Destruction Of Driver’s Logs
Orlando Truck Accidents
Federal hours of service regulations establish how much time a driver may spend behind the wheel without a rest period. The goal of the rules is to prevent drivers from becoming fatigued and causing an accident.
An important aspect of these rules is the requirement that drivers maintain records, or logs, of their time and activities on and off the road for each 24-hour period in which they work. The law requires drivers to submit their logs to their employers. The employers must sign the logs, attesting that they are accurate, and store them for at least six months.
After a truck accident, a driver’s logs are the primary evidence of the driver’s activities. They can indicate whether a violation of hours of service rules occurred, and the driver was fatigued as a result. Unfortunately, drivers and carriers may destroy or alter drivers’ logs after accidents.
If you have been injured in a truck accident in Orlando, Winter Park or elsewhere in Florida, Orlando truck accident attorney Frank M. Eidson will act quickly to obtain a court order that preserves driver’s logs and similar evidence. He will also seek all relief possible if these records are lost or destroyed. To learn more, call us today or reach us through our online form.
A Closer Look at Logbook Requirements
A commercial truck driver must maintain a log that reflects his or her duty status for each 24-hour period the driver is on the job. The driver must record:
- Time, day, month and year for the start of each 24-hour period
- Hours spent driving
- Hours spent off duty, including time in the truck’s sleeping berth
- Hours spent on-duty but not driving
- Each change of duty status and the city and state where this takes place
- Truck or tractor and trailer number
- Name and address of the carrier
- Name of co-driver
- Shipping document number or name of shipper and commodity
- Driver’s signature/certification.
As you can see, the driver’s logs hold a wealth of information that could be valuable evidence in a claim following a semi-truck accident. In particular, a driver’s log would indicate a violation of hours of service rules and the likelihood that a driver was fatigued or drowsy at the time of an accident.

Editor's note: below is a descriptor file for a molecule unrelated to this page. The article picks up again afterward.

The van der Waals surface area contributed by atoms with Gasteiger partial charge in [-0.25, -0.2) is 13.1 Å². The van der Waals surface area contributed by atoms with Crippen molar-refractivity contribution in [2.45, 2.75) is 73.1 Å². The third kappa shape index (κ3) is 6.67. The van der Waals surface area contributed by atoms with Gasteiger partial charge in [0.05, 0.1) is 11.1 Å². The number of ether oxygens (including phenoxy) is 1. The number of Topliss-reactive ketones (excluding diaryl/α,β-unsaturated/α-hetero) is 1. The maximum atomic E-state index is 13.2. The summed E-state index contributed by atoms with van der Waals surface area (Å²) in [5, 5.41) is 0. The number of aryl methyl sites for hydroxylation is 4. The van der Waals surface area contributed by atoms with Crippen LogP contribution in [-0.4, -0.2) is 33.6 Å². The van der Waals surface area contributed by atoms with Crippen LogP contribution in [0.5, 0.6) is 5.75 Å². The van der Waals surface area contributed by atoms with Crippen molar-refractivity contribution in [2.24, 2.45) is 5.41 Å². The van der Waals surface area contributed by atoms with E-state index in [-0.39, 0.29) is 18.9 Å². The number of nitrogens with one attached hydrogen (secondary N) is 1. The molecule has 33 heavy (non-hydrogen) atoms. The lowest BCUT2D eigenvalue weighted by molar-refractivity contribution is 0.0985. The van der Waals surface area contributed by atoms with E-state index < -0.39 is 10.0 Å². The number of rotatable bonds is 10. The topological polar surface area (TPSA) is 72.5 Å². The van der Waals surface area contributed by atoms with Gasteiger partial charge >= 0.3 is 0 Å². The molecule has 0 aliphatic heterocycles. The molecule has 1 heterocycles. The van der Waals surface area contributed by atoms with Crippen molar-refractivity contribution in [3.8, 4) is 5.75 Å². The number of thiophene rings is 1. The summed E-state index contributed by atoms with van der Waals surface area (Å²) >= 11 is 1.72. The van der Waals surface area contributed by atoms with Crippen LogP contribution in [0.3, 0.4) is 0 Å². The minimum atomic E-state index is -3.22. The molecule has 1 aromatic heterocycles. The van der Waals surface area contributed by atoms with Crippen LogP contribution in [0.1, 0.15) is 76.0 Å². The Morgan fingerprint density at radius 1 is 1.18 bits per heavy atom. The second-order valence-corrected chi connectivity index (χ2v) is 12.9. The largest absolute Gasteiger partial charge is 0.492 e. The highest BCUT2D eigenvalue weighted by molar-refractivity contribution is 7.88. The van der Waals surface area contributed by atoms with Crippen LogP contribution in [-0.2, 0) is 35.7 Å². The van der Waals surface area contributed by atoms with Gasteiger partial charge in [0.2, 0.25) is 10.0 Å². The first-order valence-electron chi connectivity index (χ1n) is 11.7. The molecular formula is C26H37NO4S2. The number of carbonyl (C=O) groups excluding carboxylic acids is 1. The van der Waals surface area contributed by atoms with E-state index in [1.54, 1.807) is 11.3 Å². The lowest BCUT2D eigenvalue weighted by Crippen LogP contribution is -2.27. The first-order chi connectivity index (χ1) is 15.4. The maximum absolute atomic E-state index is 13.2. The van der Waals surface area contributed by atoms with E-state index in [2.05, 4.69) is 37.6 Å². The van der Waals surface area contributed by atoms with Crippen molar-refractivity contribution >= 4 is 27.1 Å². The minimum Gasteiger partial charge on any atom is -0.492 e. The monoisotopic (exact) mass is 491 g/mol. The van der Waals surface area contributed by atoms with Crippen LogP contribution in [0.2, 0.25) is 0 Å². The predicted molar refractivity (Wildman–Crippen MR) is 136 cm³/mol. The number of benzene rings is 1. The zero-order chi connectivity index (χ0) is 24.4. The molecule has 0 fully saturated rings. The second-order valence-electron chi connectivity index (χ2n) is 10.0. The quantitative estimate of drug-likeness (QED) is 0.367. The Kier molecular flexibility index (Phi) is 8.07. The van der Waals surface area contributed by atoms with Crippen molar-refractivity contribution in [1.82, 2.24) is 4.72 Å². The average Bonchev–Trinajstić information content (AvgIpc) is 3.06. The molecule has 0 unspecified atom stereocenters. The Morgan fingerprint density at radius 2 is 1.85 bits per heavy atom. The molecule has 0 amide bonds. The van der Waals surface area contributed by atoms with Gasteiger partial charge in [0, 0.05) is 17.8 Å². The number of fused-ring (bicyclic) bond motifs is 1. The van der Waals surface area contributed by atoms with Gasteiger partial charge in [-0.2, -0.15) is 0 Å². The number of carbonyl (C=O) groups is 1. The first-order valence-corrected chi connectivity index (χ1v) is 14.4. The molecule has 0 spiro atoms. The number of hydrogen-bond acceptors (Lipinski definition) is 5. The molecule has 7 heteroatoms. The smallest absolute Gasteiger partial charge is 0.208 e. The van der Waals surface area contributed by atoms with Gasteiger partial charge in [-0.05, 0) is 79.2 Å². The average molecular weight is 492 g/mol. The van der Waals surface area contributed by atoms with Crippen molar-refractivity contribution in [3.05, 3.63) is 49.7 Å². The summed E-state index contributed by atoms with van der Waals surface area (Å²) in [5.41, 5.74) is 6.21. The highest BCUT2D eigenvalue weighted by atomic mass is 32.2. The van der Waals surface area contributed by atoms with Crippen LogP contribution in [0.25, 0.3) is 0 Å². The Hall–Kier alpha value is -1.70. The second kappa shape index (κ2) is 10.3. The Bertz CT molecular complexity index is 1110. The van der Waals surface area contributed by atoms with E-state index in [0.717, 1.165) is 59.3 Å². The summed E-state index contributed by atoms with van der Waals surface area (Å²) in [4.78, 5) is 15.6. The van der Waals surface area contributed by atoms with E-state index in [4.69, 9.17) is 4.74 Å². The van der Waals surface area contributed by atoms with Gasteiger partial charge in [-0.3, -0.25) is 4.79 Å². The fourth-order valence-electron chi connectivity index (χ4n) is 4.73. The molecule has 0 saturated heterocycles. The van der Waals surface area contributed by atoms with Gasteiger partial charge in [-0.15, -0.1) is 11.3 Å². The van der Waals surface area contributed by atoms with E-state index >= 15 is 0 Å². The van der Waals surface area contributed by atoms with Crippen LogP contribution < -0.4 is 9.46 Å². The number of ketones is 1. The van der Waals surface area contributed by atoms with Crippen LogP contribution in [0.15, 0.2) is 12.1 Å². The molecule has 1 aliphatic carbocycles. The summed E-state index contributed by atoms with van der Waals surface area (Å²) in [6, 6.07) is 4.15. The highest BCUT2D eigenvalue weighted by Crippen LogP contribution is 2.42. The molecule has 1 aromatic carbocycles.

Possible Spoliation of Evidence Claims
The Insurance Institute for Highway Safety reports that about one-third of the drivers interviewed in three separate surveys admitted that they often or sometimes omit hours from their logbooks. Some drivers even referred to the logbooks as “comic books” because they are so easily falsified.
There are many ways to determine whether a logbook has been falsified, including:
- Cell phone data, logging the time, date and geographic information
- Debit and credit card records or store receipts, showing a driver’s location at a given time and date
- Security cameras, with time-stamped footage showing a driver at a location
- Electronic data records (“black boxes”).
If it is shown that evidence was intentionally lost, hidden, altered or destroyed by a driver or trucking company, a spoliation of evidence claim may be pursued. This claim may lead to sanctions against the driver or company. As the Florida Bar Journal note, evidence of spoliation may actually provide “an even greater advantage than the actual evidence itself had such evidence been available.”
Contact an Orlando Truck Accident Attorney
If you have been injured or lost a loved one in a truck accident, you will need the assistance of an Orlando truck accident attorney. The lawyer should know how to preserve evidence such as driver’s logs and how to seek sanctions against any party who hides or destroys such evidence.
Attorney Frank M. Eidson will act aggressively to protect your rights and seek the compensation you deserve after a truck accident, including pursuing a spoliation of evidence claim if necessary. To learn more about how he can help you, call us today or reach us through our online form. We serve clients in Orlando, Winter Park and throughout Florida. Our initial consultations are always free.
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